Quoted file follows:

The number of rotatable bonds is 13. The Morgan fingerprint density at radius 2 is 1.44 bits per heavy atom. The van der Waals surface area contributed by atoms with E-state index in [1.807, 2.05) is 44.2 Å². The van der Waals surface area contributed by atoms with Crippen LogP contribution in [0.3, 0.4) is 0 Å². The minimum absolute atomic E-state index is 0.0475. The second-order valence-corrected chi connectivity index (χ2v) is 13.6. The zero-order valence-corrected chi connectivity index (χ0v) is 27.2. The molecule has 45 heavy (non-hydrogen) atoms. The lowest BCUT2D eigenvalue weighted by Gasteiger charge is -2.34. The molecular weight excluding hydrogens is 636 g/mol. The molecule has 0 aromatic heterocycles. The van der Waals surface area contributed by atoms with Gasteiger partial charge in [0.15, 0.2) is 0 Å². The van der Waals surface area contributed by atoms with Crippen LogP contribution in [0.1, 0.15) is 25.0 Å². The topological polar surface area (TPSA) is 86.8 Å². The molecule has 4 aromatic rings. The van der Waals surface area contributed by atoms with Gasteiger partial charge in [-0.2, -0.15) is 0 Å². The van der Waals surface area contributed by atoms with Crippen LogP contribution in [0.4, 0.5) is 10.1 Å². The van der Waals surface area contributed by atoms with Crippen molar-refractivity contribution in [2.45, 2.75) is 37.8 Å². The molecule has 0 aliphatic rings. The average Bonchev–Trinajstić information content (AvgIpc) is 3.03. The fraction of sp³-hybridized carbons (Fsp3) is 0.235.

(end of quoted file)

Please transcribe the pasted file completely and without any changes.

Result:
The number of rotatable bonds is 13. The Morgan fingerprint density at radius 2 is 1.44 bits per heavy atom. The van der Waals surface area contributed by atoms with E-state index in [1.807, 2.05) is 44.2 Å². The van der Waals surface area contributed by atoms with Crippen LogP contribution in [0.3, 0.4) is 0 Å². The minimum absolute atomic E-state index is 0.0475. The second-order valence-corrected chi connectivity index (χ2v) is 13.6. The zero-order valence-corrected chi connectivity index (χ0v) is 27.2. The molecule has 45 heavy (non-hydrogen) atoms. The lowest BCUT2D eigenvalue weighted by Gasteiger charge is -2.34. The molecular weight excluding hydrogens is 636 g/mol. The molecule has 0 aromatic heterocycles. The van der Waals surface area contributed by atoms with Gasteiger partial charge in [0.15, 0.2) is 0 Å². The van der Waals surface area contributed by atoms with Crippen LogP contribution in [0.1, 0.15) is 25.0 Å². The topological polar surface area (TPSA) is 86.8 Å². The molecule has 4 aromatic rings. The van der Waals surface area contributed by atoms with Gasteiger partial charge in [-0.2, -0.15) is 0 Å². The van der Waals surface area contributed by atoms with Crippen LogP contribution in [0.4, 0.5) is 10.1 Å². The van der Waals surface area contributed by atoms with Crippen molar-refractivity contribution in [2.45, 2.75) is 37.8 Å². The molecule has 0 aliphatic rings. The average Bonchev–Trinajstić information content (AvgIpc) is 3.03. The fraction of sp³-hybridized carbons (Fsp3) is 0.235.